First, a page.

A mixture of 29 parts suberic acid, 20.4 parts ethanol amine and 21.3 parts water is heated at 80° C. for one hour with intermitent agitation. A clear yellow liquid containing 70% of the desired salt is obtained.
A mixture of 18.8 parts azelaic acid, 13.2 parts water and 12.2 parts ethanol amine is treated in the same fashion as Example 1 to yield a 70% solution of the desired salt.
A mixture of 27 parts pimelic acid, 20.4 parts ethanol amine and 20.3 parts water is treated in the same manner as Example 2 to yield a 70% solution of the desired salt.
A mixture of 149 parts water and 79 parts di(ethanol)amine is heated to 60°-70° . Then 70.5 parts azelaic acid is slowly added. The resulting mixture is heated for 0.5 hour to produce a 50% solution of the desired salt. When tested in the filter paper rust test at 1 percent in water only 1 rust spot was observed.
To a mixture of 51.25 parts benzyl tri(methyl) ammonium hydroxide (40% in methanol) and 27 parts water is added 12.5 parts azelaic acid over a 0.5 hour period. The resulting mixture is a methanol/water solution containing approximately 40% of the desired salt.
A mixture of 105.2 parts di(octadecenyl)amine (sold by the Armac Company as Armeen 2S) and 125 parts diluent oil. To this mixture is added 19.8 parts of azelaic acid. The resulting mixture is then heated at 65°-75° for 8.5 hours. The product is a 50% oil solution of the desired salt.
A mixture of 40 parts isopropanol amine, 80 parts water and 40 parts sebacic acid is stirred until solids disappear. The resulting aqueous salt solution has a pH of 9.0-9.5.
A mixture of 40 parts isopropanol amine, 80 parts water and 40 parts 1,2-dodecanedioic acid is stirred until homogeneous to provide a solution of the desired salt.
To a stirred mixture of 376 parts azelaic acid (4 equivalents) and 208 parts water is slowly added 255 parts of reagent grade ammonium hydroxide (4 equivalent). The addition causes the mixture's temperature to rise to 60°. The stirred mixture is held at this temperature for one hour to yield a 53% solution of the desired salt in water.
Effectivness of the inhibitor salt made in Example 10 can be demonstrated in an autoclave corrosion test. Test specimens are prepared from 31/2 in drill pipe made of J55 steel. Each rod consists of exposing three specimens in 100 ml beakers immersed in tap water and a 1% concentration of the inhibitor salt. Each specimen is immersed to 80% in the water, the autoclave is pressured to 2350 PSI air or oxygen at 185° F. for 20 hours. The specimen surfaces are sandblasted prior to use. Sample weights before and after the test given weight loss data, from this data the corrosion rate and average corrosion rate are calculated. Results in the presence of air and 100% oxygen are shown in the accompanied table. From this date it can be seen that the inhibitor salt substantially prevents corrosion of drill pipe in the presence of air and oxygen.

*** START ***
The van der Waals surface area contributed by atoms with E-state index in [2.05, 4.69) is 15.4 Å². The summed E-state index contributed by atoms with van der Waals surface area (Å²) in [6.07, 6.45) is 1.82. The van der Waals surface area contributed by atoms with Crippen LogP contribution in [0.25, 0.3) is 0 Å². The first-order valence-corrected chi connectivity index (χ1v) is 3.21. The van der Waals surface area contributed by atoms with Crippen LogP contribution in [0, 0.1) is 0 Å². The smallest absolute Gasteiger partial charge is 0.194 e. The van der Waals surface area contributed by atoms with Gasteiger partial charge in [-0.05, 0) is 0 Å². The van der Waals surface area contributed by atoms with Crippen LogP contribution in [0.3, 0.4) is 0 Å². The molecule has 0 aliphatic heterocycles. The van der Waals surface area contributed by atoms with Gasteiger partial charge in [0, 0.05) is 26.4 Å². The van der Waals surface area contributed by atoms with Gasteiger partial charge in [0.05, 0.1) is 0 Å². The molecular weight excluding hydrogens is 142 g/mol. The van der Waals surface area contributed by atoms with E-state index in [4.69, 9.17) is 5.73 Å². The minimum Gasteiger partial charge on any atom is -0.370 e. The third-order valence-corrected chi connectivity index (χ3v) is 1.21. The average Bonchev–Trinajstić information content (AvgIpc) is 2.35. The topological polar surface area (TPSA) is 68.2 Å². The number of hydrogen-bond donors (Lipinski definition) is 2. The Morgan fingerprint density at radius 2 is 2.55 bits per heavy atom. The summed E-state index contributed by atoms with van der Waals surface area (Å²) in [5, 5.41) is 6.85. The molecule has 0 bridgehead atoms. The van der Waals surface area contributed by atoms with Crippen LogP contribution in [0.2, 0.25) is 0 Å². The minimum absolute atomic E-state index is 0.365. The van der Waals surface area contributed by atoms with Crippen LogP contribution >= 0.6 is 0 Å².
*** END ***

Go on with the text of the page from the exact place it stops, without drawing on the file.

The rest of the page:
__________________________________________________________________________ Specimen Specimen Weight, gm Weight Loss Corrosion Avg. CorrosionInhibitor Atmosphere Initial Final gm % Rate, MPY Rate, MPY__________________________________________________________________________None air 72.4040 72.0952 0.3088 0.43 165.2 168 70.1661 69.8687 0.2974 0.42 159.1 70.9802 70.6470 0.3332 0.47 178.21% Example 10 air 73.7469 73.7469 0.0 0.0 0.0 0.033 74.0584 74.0582 0.002 0.0003 0.1 73.6325 73.6329 (+0.0004) (+0.0003) 0.0None 100% oxygen 62.4524 62.4372 0.0052 0.008 2.78 2.74 60.8099 60.8072 0.0027 0.004 1.44 68.0044 67.9969 0.0075 0.01 4.011% Example 10 100% oxygen 72.6636 72.7737 (+0.0001) (+0.0001) 0.0 0.0 73.0190 73.0191 (+0.0001) (+0.0001) 0.0 72.0319 72.0322 (+0.0003) (+0.0004) 0.0__________________________________________________________________________
The invention in its broader aspects is not limited to the specific details shown and described above and departures may be made from such details without departing from the principles of the invention and without sacrificing its chief advantages.
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|U.S. Classification||507/102, 422/17, 252/392, 507/939, 507/260, 507/138, 507/103, 422/16|
|International Classification||C09K8/54, C09K8/035|
|Cooperative Classification||C09K8/035, C09K8/54, Y10S507/939|
|European Classification||C09K8/54, C09K8/035|